There are also various reasons to invest in First Solar. First Solar is expanding. In 2023, First Solar expanded its manufacturing capacity at its latest announced facility in Louisiana, producing and shipping a record volume of modules. The company also increased its investment in research and development to continue evolving its technology and product roadmap. First Solar produced a record 12,1 gigawatts in 2023, representing a 33% increase in production over 2022. In 2023, First Solar announced a $1,1 billion investment in a new manufacturing facility in Louisiana, which is expected to add 3,5 gigawatts to its capacity by 2026. When combined with their Alabama facility and Ohio manufacturing expansions, both of which are in progress, First Solar expects a 2026 year-end capacity of approximately 14 gigawatts domestically, with another 11 gigawatts internationally, for a global capacity of approximately 25 gigawatts. This is significantly higher than its 16,6 gigawatt capacity in 2023. Thus, First Solar can take advantage of the growth in the global thin-film solar cell market, which is expected to grow at a 19,4% compound annual growth rate (CAGR) until 2030. A large backlog. In 2023, First Solar expanded its contracted backlog to historic levels. As of year-end 2022, First Solar's contracted backlog totaled 61,4 gigawatts with an aggregate value of 17,7 billion or approximately $28,8 per watt. Through year-end 2023, First Solar entered into an additional 28,3 gigawatts of contracts with an average aggregate value of $30,5 per watt. First Solar began 2024 with a total contracted backlog of 78,3 gigawatts with an aggregate value of 23,3 billion or $29,8 per watt. Since the end of 2023, First Solar has further increased its backlog. And these bookings in 2024 have an average aggregate value of $31,9 per watt. Thus, not only is the backlog growing, but so is the value per watt. The Inflation Reduction Act. The Inflation Reduction Act has contributed and is expected to continue to contribute to First Solar's growth. It provides tax incentives to solar module manufacturers, project developers, and project owners to accelerate the ongoing transition to clean energy. This could have a significant impact on First Solar. Management mentioned that they believe they are entitled to a $0,04 tax credit per watt sold and a $0,07 tax credit per module, combined with a $12 wafer provision per square meter. These numbers may not seem significant as you read them here, but some analysts believe that they could increase annual earnings per share to $8 to $10. Management also mentioned that the Inflation Reduction Act partly contributed to First Solar's gross profit margin being 39% in 2023, compared to 5% in 2022.



Now it is time to calculate the share price of First Solar. I perform three different calculations that I learned at a Phil Town seminar. The first is called the Margin of Safety price, which is calculated based on earnings per share (EPS), estimated future EPS growth, and estimated future price-to-earnings ratio (P/E). The minimum acceptable rate of return is 15%. I chose to use an EPS of 7,74, which is from the year 2023. I have selected a projected future EPS growth rate of 15%. Finbox expects EPS to grow by 37% in the next five years, but 15% is the highest number I use. Additionally, I have selected a projected future P/E ratio of 30, which is double the growth rate. This decision is based on First Solar's historically higher price-to-earnings (P/E) ratio. Finally, our minimum acceptable rate of return has already been established at 15%. After performing the calculations, we determined the sticker price (also known as fair value or intrinsic value) to be $232,20. We want to have a margin of safety of 50%, so we will divide it by 2. This means that we want to buy First Solar at a price of $116,10 (or lower, obviously) if we use the Margin of Safety price.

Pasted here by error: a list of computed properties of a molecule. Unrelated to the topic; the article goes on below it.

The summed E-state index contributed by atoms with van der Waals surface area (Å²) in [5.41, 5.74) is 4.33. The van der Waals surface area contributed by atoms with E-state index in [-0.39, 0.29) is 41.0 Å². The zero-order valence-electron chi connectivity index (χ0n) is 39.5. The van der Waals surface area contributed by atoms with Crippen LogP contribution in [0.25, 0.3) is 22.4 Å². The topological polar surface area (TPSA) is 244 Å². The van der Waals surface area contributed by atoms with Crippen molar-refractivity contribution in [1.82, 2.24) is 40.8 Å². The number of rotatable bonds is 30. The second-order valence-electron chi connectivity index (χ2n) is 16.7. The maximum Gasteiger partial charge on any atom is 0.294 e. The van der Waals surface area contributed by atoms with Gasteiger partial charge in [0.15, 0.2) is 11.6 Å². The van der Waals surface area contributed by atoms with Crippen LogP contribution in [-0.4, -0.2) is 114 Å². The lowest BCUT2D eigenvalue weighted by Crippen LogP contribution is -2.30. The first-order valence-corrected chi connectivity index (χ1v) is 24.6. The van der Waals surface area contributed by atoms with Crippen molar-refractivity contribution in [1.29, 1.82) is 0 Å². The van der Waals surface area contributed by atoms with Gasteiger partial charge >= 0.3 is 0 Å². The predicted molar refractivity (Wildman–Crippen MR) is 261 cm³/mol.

The second calculation is known as the Ten Cap price. The rate of return that a company owner (or stockholder) receives on the purchase price of the company essentially represents its return on investment. The minimum annual return should be at least 10%, which I calculate as follows: (Operating cash flow - maintenance capital expenditures + tax provision) / shares outstanding x 10. However, First Solar's capital expenditures exceeded the sum of operating cash flow and tax provision. Capital expenditures were high due to manufacturing capacity expansions in Alabama, Ohio, Louisiana, and India. However, I have not been able to determine the amount allocated to maintenance capital expenditures. Therefore, I am unable to make this calculation.


The final calculation is referred to as the Payback Time price. It is a calculation based on the free cash flow per share. However, as First Solar had a negative free cash flow in 2023, I am unable to make this calculation.


I believe that First Solar is an interesting company with good management. Like all other companies in the solar sector, First Solar is facing challenges due to higher interest rates. It means that it is difficult for First Solar's customers to secure the financing necessary to develop, build, purchase, or install a photovoltaic (PV) solar power system on favorable terms. The continuation of Chinese subsidization and dumping practices has caused a significant collapse in cell and module pricing. It has had an effect in both Europe and India, where domestic producers are experiencing difficulties competing with Chinese cells and modules. The U.S. is more protected because Chinese solar companies cannot export directly to the United States; instead, exports go through other Southeast Asian countries. If the lower pricing continues, it could affect First Solar, as customers may choose an alternative to their products. First Solar relies on government subsidies and economic incentives. Although there is currently no indication that these supports will be discontinued in the near future, such changes have occurred in the past. Nonetheless, First Solar is expanding and increasing its capacity, which should benefit the company once interest rates decrease, as the global thin-film solar cell market is expected to experience high growth until 2030. First Solar's backlog is also at a record high, and the company has managed to increase the average aggregate value per watt, which is a great sign. Finally, First Solar, America's largest PV solar module manufacturer, will greatly benefit from the Inflation Reduction Act. I already own shares in one of First Solar's competitors, and I am not interested in increasing my exposure to the solar industry. However, if I didn't already have exposure, I would probably buy shares in First Solar below the Margin of Safety price at $116.